It has long been speculated that a file like this would be a great thing for Hyperborian newcomers to have, but no one has ever gotten around to writing it:
Apparently people don't do things just because they're a good idea. If keeping track of achievements via some arbitrary points system makes you feel better about following best practices, who am I to argue?
Each achievement will have an associated value. Your score is the sum of these points. See if you can get your score over 9000!
Achievements expire, so if at any given time you don't qualify, you lose those points!
- Generate a PGP key
- Install Git and create a Github account so you can submit Pull Requests and issues.
- Build cjdns from source
- Successfully peer with somebody.
- Run only the latest version of cjdns on all your nodes.
- Extra points for every node running the latest crashey branch.
nmapyourself and close down any exposed services (unless you intend for other people to use them).
- Create a
~/.cjdnsadminfile for use with the admin api.
- Launch and maintain a webserver on Hyperboria.
- Provide an RSS feed so others can subscribe for updates.
- Help a newb on EFNet.
- Read everything in the documentation repository.
watchthe documentation repository so you hear about updates.
- Set up an IRC bouncer and point it at HypeIRC so you don't miss anything. Combinations of command line clients and tmux or screen are considered equivalent.
- Contribute to the documentation repository at least once a month.
- Make (or contribute to) a meshlocal page for your area.
- Have a hype-enabled xmpp account.
- Configure a persistent link between nodes independent of the internet.
- Blag about cjdns or Project Meshnet.
- Design some form of rich media for Project Meshnet (graphics, video, animation, audio, presentation slides).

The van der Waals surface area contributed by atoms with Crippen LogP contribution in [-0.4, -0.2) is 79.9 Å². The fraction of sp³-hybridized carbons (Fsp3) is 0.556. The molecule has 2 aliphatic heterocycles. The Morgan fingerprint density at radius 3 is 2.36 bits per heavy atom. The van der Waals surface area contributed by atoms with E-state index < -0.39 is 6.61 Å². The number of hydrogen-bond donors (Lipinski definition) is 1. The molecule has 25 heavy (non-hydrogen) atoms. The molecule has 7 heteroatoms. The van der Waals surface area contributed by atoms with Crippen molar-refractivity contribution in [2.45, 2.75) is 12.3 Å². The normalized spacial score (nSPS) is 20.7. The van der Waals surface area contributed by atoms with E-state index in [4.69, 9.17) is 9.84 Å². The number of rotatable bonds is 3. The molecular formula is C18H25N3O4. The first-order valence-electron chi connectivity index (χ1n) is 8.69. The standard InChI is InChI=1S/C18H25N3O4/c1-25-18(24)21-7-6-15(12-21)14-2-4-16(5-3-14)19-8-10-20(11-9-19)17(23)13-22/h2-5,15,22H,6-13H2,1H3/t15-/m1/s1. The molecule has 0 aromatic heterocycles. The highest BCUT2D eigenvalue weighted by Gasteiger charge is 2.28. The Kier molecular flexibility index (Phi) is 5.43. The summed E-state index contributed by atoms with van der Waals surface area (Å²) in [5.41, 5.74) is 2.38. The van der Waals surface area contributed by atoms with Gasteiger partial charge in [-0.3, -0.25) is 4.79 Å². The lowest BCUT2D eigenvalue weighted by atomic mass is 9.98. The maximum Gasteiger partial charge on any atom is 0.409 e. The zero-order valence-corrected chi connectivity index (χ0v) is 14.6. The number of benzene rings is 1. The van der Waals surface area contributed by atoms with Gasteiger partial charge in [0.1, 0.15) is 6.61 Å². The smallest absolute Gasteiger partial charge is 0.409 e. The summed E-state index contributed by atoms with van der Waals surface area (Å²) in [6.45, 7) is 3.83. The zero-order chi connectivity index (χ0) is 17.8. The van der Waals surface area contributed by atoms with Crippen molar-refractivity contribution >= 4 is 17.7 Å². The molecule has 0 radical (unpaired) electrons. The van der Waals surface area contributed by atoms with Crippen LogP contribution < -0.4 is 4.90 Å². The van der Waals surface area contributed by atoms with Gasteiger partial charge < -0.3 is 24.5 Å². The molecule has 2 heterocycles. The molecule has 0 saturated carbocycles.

- Discover a bug in cjdns, and give it a memorable name.
- Host or register a cjdns, Project Meshnet, or Mesh-local mailing list.
- Subscribe to any of the above lists.
- Learn HTML
- Have someone else quote you and commit the results to a HypeIRC bot's factoid system.
- Build cjdns on an android phone.
- Read all of xkcd.
- Install at least one Linux distribution other than Ubuntu or Mint.
- Erase Microsoft windows from every computer you own.
- Host your own email server.
- Host your own ircd.
- Don't run your irc client as root!
- Host a show on HypeRadio.
- Cross compile cjdns for another platform.
- Contribute to Hyperboria's news agency.
- Document an undocumented function or component of cjdns.
- Implement a function or component of cjdns in an alternate language
- Translate an article into another language (and maintain it).
- Update cjdns without pinging out on IRC.
- Configure an authorizedPassword without restarting cjdns.
- Find out whether your home router can run cjdns: OpenWrt table of hardware
- Try out the Meshbox firmware on your home router.
- Harden your cjdns OpenWrt router by building OpenWrt with cjdns from source and make sure seccomp, SSP and RELRO are enabled. Using musl instead of uClibc may make you sleep even better. See buildsdk.sh to see how this can work.